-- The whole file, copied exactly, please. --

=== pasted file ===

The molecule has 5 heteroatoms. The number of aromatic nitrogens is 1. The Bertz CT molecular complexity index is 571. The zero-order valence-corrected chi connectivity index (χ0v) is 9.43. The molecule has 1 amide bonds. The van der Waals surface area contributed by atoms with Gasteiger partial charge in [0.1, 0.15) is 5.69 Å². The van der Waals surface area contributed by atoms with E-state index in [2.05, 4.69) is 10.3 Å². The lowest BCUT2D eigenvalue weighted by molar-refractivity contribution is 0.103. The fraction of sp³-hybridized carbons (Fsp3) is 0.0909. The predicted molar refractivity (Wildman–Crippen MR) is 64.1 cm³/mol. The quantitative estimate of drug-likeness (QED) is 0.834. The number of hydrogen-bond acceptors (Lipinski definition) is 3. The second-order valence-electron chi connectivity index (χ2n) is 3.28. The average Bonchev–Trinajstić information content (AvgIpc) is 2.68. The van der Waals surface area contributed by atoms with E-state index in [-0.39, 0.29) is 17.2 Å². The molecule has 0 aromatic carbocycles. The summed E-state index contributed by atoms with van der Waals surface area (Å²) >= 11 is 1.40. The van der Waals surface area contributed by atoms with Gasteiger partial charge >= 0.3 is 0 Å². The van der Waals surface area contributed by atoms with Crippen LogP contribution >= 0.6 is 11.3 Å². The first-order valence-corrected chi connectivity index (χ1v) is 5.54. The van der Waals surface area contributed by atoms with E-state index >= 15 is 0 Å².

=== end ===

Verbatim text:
The molecule has 5 heteroatoms. The number of aromatic nitrogens is 1. The Bertz CT molecular complexity index is 571. The zero-order valence-corrected chi connectivity index (χ0v) is 9.43. The molecule has 1 amide bonds. The van der Waals surface area contributed by atoms with Gasteiger partial charge in [0.1, 0.15) is 5.69 Å². The van der Waals surface area contributed by atoms with E-state index in [2.05, 4.69) is 10.3 Å². The lowest BCUT2D eigenvalue weighted by molar-refractivity contribution is 0.103. The fraction of sp³-hybridized carbons (Fsp3) is 0.0909. The predicted molar refractivity (Wildman–Crippen MR) is 64.1 cm³/mol. The quantitative estimate of drug-likeness (QED) is 0.834. The number of hydrogen-bond acceptors (Lipinski definition) is 3. The second-order valence-electron chi connectivity index (χ2n) is 3.28. The average Bonchev–Trinajstić information content (AvgIpc) is 2.68. The van der Waals surface area contributed by atoms with E-state index in [-0.39, 0.29) is 17.2 Å². The molecule has 0 aromatic carbocycles. The summed E-state index contributed by atoms with van der Waals surface area (Å²) >= 11 is 1.40. The van der Waals surface area contributed by atoms with Gasteiger partial charge >= 0.3 is 0 Å². The van der Waals surface area contributed by atoms with Crippen LogP contribution >= 0.6 is 11.3 Å². The first-order valence-corrected chi connectivity index (χ1v) is 5.54. The van der Waals surface area contributed by atoms with E-state index >= 15 is 0 Å².